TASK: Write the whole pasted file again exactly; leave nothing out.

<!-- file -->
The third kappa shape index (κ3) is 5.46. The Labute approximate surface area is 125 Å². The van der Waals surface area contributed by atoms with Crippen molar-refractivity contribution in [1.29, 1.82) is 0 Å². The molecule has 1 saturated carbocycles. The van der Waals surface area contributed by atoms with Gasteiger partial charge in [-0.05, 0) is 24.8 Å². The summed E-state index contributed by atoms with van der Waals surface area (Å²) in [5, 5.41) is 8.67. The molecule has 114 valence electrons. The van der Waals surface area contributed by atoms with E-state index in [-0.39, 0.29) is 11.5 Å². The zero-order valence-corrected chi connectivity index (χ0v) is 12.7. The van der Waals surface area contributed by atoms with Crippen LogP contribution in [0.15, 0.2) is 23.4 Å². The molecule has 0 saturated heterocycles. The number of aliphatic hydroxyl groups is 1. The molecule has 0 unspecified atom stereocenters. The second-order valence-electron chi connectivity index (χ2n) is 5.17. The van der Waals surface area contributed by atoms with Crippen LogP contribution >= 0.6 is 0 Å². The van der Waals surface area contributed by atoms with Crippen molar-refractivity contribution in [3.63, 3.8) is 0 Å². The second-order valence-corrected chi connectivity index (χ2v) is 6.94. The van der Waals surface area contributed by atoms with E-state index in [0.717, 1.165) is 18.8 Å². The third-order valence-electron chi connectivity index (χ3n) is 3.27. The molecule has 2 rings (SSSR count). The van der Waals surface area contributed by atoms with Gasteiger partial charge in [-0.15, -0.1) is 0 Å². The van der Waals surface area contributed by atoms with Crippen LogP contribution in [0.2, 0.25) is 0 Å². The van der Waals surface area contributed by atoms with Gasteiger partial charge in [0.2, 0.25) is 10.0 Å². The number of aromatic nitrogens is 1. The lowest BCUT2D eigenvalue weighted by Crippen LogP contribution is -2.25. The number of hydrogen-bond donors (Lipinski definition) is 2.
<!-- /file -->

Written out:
The third kappa shape index (κ3) is 5.46. The Labute approximate surface area is 125 Å². The van der Waals surface area contributed by atoms with Crippen molar-refractivity contribution in [1.29, 1.82) is 0 Å². The molecule has 1 saturated carbocycles. The van der Waals surface area contributed by atoms with Gasteiger partial charge in [-0.05, 0) is 24.8 Å². The summed E-state index contributed by atoms with van der Waals surface area (Å²) in [5, 5.41) is 8.67. The molecule has 114 valence electrons. The van der Waals surface area contributed by atoms with E-state index in [-0.39, 0.29) is 11.5 Å². The zero-order valence-corrected chi connectivity index (χ0v) is 12.7. The van der Waals surface area contributed by atoms with Crippen LogP contribution in [0.15, 0.2) is 23.4 Å². The molecule has 0 saturated heterocycles. The number of aliphatic hydroxyl groups is 1. The molecule has 0 unspecified atom stereocenters. The second-order valence-electron chi connectivity index (χ2n) is 5.17. The van der Waals surface area contributed by atoms with Crippen LogP contribution >= 0.6 is 0 Å². The van der Waals surface area contributed by atoms with Crippen molar-refractivity contribution in [3.63, 3.8) is 0 Å². The second-order valence-corrected chi connectivity index (χ2v) is 6.94. The van der Waals surface area contributed by atoms with E-state index in [0.717, 1.165) is 18.8 Å². The third-order valence-electron chi connectivity index (χ3n) is 3.27. The molecule has 2 rings (SSSR count). The van der Waals surface area contributed by atoms with Gasteiger partial charge in [-0.15, -0.1) is 0 Å². The van der Waals surface area contributed by atoms with Crippen LogP contribution in [0.2, 0.25) is 0 Å². The van der Waals surface area contributed by atoms with Gasteiger partial charge in [0.2, 0.25) is 10.0 Å². The number of aromatic nitrogens is 1. The lowest BCUT2D eigenvalue weighted by Crippen LogP contribution is -2.25. The number of hydrogen-bond donors (Lipinski definition) is 2.